The domain of discovery is a magical one

Mark Twain once summed up his life. “I became a silver-miner in Nevada; next, a newspaper reporter; next, a gold-miner; next, a special correspondent in the Sandwich Islands; next, a roving correspondent in Europe and the East; next, an instructional torchbearer on the lecture circuit; and, finally, I became a scribbler of books, and an immovable fixture among the other rocks of New England.”

The domain of discovery is a magical one. It allows us to move beyond the fight, beyond success, to an open realm of possibility. Look at the masters of discovery—infants. There is no evaluation when an infant is learning. There is no good, bad, right, or wrong. It is all discovery. When an infant successfully grasps an object in her crib for the first time or stands upright and walks, she doesn’t need to look around for approval. She is too busy discovering. When she knocks over a glass of milk, she doesn’t feel guilty. She’s too busy examining the flow, the texture, and the interesting patterns the milk makes on the tablecloth. She is discovery.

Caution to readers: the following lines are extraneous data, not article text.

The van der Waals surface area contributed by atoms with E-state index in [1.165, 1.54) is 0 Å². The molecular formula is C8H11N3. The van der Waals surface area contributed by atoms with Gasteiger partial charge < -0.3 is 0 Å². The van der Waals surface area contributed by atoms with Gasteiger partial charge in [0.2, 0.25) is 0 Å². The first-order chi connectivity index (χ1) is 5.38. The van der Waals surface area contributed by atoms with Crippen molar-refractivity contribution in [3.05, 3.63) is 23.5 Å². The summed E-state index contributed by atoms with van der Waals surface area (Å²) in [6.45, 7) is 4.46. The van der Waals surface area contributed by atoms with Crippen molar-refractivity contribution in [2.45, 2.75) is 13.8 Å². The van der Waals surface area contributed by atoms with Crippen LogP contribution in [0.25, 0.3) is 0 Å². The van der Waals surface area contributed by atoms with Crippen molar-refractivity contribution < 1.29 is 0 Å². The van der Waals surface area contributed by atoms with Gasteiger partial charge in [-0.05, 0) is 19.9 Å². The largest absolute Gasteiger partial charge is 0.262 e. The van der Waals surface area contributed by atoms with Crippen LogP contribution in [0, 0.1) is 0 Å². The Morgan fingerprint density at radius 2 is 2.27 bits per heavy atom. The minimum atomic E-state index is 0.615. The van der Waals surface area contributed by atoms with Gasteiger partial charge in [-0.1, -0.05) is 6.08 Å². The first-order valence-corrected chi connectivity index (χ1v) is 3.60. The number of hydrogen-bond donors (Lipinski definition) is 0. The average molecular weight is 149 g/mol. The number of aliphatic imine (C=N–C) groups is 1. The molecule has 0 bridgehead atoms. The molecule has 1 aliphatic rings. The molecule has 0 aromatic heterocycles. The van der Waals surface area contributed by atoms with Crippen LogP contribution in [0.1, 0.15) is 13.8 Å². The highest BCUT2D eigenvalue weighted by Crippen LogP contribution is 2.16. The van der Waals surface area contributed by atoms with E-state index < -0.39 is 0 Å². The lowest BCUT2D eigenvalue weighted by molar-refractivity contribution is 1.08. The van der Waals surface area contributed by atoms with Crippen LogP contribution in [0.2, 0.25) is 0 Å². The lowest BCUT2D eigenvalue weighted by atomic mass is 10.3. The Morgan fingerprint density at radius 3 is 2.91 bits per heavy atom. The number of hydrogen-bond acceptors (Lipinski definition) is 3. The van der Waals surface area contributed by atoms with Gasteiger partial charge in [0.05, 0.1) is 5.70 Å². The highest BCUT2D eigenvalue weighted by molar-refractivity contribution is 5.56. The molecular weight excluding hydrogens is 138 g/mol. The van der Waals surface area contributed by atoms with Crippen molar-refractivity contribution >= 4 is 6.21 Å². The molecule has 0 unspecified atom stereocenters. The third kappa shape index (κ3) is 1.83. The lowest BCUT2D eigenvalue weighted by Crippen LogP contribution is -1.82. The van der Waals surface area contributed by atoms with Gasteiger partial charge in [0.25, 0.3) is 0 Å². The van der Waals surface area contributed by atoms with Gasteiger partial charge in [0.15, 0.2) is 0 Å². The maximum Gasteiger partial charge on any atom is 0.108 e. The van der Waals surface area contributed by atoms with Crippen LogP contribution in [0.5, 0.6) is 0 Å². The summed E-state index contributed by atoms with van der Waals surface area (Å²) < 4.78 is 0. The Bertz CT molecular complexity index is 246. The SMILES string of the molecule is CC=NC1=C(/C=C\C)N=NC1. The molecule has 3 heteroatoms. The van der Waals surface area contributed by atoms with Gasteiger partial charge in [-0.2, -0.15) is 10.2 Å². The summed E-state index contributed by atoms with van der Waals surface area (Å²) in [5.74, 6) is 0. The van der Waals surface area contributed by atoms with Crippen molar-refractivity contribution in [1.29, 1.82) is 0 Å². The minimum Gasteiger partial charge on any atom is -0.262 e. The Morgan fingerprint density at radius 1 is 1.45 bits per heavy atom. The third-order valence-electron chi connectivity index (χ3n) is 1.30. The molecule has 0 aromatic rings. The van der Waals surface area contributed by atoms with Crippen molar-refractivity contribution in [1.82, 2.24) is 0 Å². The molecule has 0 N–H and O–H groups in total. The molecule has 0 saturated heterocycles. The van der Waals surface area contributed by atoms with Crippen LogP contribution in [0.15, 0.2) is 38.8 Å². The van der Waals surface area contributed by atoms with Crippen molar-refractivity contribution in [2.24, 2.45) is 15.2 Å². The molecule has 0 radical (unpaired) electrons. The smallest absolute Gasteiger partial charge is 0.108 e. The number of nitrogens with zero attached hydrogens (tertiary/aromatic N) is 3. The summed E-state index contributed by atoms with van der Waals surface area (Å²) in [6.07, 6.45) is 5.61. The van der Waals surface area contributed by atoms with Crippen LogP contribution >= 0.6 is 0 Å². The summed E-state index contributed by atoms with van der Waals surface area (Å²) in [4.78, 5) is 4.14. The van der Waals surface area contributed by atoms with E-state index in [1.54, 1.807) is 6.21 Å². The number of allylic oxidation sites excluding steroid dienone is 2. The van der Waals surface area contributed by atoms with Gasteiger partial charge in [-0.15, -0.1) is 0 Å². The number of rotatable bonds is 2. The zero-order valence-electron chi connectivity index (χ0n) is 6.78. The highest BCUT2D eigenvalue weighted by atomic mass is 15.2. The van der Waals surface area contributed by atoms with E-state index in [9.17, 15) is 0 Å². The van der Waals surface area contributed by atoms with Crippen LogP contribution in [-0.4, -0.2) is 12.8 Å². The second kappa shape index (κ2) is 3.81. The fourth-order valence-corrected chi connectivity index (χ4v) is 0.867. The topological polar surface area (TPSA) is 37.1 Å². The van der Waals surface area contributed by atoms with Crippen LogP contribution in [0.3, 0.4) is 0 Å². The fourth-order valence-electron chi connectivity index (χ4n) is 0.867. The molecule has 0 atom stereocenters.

– Thomas Crum from ‘The Magic of Conflict’

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